Fernet: A Brief Introduction

What exotic spirit is all the rave among hipster bartenders in San Francisco but remains otherwise a giant question mark in most of the rest of America? Hint: It’s an Italian amaro, a type of bitter spirit. If you guessed Fernet, congratulations.

A complex blend of 40 or more herbals and spices, the spirit is in the same class of drinks as Jägermeister (although Fernet tends to be more bitter and less sugary). Fernet contains such ingredients as myrrh, camomile, saffron, cardamom and aloe; some suggest that some Fernets — which keep their recipes under tight secrecy — include such treasures as wormwood, coca leaf, quinine and codeine.

Amaros like Fernet usually get enjoyed as a digestif after a large meal, but they may be enjoyed separately. They pair well with coffee or espresso, and in Argentina Fernet is mixed with Coke in a 1:9 ratio and served as a popular drink. (I sipped a glass of Fernet-Branca with diet Pepsi — yummy, and a great summer cool-down thanks to the minty flavor of the F-B). You can even sub it out for bitters, especially in something like a Manhattan.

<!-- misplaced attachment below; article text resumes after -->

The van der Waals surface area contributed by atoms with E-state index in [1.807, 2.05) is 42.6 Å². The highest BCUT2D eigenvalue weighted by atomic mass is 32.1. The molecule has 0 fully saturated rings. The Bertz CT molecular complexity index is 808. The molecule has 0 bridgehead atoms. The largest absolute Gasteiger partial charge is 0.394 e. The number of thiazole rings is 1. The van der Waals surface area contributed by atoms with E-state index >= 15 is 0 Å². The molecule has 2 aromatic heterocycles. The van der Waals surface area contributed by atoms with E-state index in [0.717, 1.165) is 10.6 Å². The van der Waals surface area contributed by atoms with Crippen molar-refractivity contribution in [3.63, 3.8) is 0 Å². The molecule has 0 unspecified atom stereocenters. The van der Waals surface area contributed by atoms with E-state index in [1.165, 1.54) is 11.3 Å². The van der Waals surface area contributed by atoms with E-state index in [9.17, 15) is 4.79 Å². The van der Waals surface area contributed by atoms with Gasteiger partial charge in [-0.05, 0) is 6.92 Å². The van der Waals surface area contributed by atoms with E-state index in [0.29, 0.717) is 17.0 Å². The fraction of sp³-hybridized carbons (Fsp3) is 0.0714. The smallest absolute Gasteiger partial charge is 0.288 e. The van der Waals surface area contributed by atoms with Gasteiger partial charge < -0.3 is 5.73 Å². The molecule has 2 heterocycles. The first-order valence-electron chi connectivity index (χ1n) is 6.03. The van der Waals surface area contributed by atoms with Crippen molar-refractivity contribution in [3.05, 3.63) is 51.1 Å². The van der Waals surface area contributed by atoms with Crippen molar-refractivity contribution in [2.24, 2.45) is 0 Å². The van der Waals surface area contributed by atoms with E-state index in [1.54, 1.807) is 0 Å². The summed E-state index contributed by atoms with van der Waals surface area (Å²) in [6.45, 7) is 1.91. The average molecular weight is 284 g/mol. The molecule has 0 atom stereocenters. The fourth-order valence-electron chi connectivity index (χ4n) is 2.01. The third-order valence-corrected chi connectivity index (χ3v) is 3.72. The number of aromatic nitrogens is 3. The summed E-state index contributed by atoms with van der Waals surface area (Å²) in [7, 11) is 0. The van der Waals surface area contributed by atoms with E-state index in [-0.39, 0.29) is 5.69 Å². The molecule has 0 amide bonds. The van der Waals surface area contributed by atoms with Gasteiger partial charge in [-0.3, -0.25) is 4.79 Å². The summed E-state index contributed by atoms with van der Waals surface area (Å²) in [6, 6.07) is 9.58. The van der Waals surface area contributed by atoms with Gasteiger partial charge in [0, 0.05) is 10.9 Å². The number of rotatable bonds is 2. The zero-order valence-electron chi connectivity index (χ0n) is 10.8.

Bottles aren’t terribly expensive, and make a slightly unusual but versatile addition to any gentleman’s home liquor cabinet.

(N.B. — We’re planning on an alcohol segment about Fernet-Branca in an upcoming podcast. Stay tuned!)

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